That's where the internal argument ends up, and obviously she buys the shoes. Obviously, there's a huge mental element to consumerism, both before and after the purchase. Note that anxieties must be stirred up to provide an additional argument: I need to dispel these anxieties! She gets off on the purchase.

My question: Why shoes? There's some discussion of how shoes "will transform you into someone else" — special shoe magic. (See "The Wizard of Oz.") There's oddly little reference to sex. Roiphe ignores Freud, who famously saw shoes as vagina symbols. Roiphe wants — or wants "you" — to be daunting, sylphlike, free, and invulnerable.

A sylph is a female fairy. In Alexander Pope's "The Rape of the Lock," "women who are full of spleen and vanity turn into sylphs when they die because their spirits are too full of dark vapors to ascend to the skies." (Here is "The Rape of the Lock," with the illustrations by Aubry Beardsley, for only 99¢ on Kindle!)

So, maybe, why shoes? Why not dresses, jackets, jewelry, sweaters? I think it's that you've got to specialize — unless you're actually rich — if you're going to shop in the really expensive places. You can trick yourself into thinking you've been indulged. Still, why specialize in shoes?

Waiting for an order granting Supreme Court review in a same-sex marriage case. [UPDATE: Granted!!]

They're live-blogging the anticipation over at SCOTUSblog.
The Conference is over for today; that was some time ago. What's going on now is composing orders, if any are to be released today. Simple grants are easier to write than, say, consolidated grants among several picked cases....

I expect the Court to act today on the gay-marriage petitions for two reasons. First, it has to rule on the petitions at this Conference if they are going to be argued in March. Otherwise, it has to wait until April. And the Court would prefer to have more time between the argument and when the Court ends the Term in late-June.
UPDATE:  "Prop. 8 is grant[d]. So is Windsor. Those are the only two marriage cases granted."
Prop. 8 is granted on the petition question -- whether 14th Am. bars Calif. from defining marriage in traditional way. Plus an added question: Whether the backers of Prop. 8 have standing in the case under Art. III.
In Windsor, the government petition (12-307) is the one granted. In addition to the petition question -- whether Sec. 3 of DOMA violates equal protection under 5th Amendment, there are two other questions: does the fact that government agreed with the 2d CA decision deprive the Court of jurisdiction to hear and decide the case, and whether BLAG (House GOP leaders) has Art. III standing in this case.
AND: "The Court... has agreed to take up virtually all of the key issues about same-sex marriage, but has given itself a way to avoid final decisions on the merits issues."

"I have no problem with people in this country trying to earn a profit..."

"... but I would ask them: Would they do this to their own children, in their own neighborhood, in their own home state?"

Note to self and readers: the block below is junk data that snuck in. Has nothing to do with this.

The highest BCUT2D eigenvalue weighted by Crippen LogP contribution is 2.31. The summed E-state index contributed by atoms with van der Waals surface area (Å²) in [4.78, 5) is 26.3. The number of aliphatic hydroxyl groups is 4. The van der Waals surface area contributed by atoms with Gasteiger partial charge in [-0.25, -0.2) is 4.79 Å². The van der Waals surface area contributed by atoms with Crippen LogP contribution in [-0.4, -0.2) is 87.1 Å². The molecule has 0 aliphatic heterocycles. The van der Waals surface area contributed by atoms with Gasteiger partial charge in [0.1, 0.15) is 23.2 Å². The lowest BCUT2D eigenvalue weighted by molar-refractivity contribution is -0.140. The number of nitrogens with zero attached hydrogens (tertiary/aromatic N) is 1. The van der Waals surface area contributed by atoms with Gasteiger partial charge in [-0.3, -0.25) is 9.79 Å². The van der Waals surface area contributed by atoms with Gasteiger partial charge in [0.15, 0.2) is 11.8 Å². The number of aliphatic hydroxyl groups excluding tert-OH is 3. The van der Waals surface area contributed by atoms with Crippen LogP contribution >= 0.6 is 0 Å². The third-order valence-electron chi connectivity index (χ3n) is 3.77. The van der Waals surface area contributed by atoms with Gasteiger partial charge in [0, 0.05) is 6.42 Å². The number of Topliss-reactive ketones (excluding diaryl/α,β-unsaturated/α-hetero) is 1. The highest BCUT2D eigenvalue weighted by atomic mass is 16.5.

Leave West Virginia alone!

"In some ways DeMint and Heritage are like divorcees who didn’t fit in their prior relationships, but now have found each other."

Writes Jennifer Rubin:
Heritage cannot keep up with AEI, Hoover and others on the serious scholarship, so why not get a huge fundraiser, a headline- grabber and household name? DeMint, meanwhile, can vastly increase his earnings (he is among the poorest members of the Senate), enjoy a lavish expense budget and not be bothered with the late hours and constituent complaints that make for a certain drudgery in the Senate. Moreover, he wasn’t doing anything in the Senate for years other than taunting colleagues and trying to stop legislation that failed the purity test (all of it). That in part is a function of a do-nothing Senate, but it was also DeMint’s choice to eschew lawmaking, policy enactment, bridge-building and steady but slow progress in passing a conservative agenda. Ultimately, that’s not very fulfilling, especially if you aren’t paid very well.

"On Dec. 7, 1941, when Japanese planes attacked Pearl Harbor..."

"... I was working as a reporter for the Hono­lulu Star-Bulletin."
After a week of war, I wrote a story directed at Hawaii’s women; I thought it would be useful for them to know what I had seen. It might help prepare them for what lay ahead. But my editors thought the graphic content would be too upsetting for readers and decided not to run my article. It appears here for the first time.

"Almost every politician professes to admire it, almost none of them are willing to vote for it, and almost none of its supporters know what’s in it."

The Simpson-Bowles plan.

"A hospital nurse caring for the Duchess of Cambridge, who was duped by two DJs pretending to be the Queen and Prince Charles..."

"... is understood to have committed suicide."
The DJs... apologized for the hoax — sheepishly noting that they were surprised that the call was put through and that their Australian accents were not detected.

"Would Zeus like to come over and take me for my daily walk?"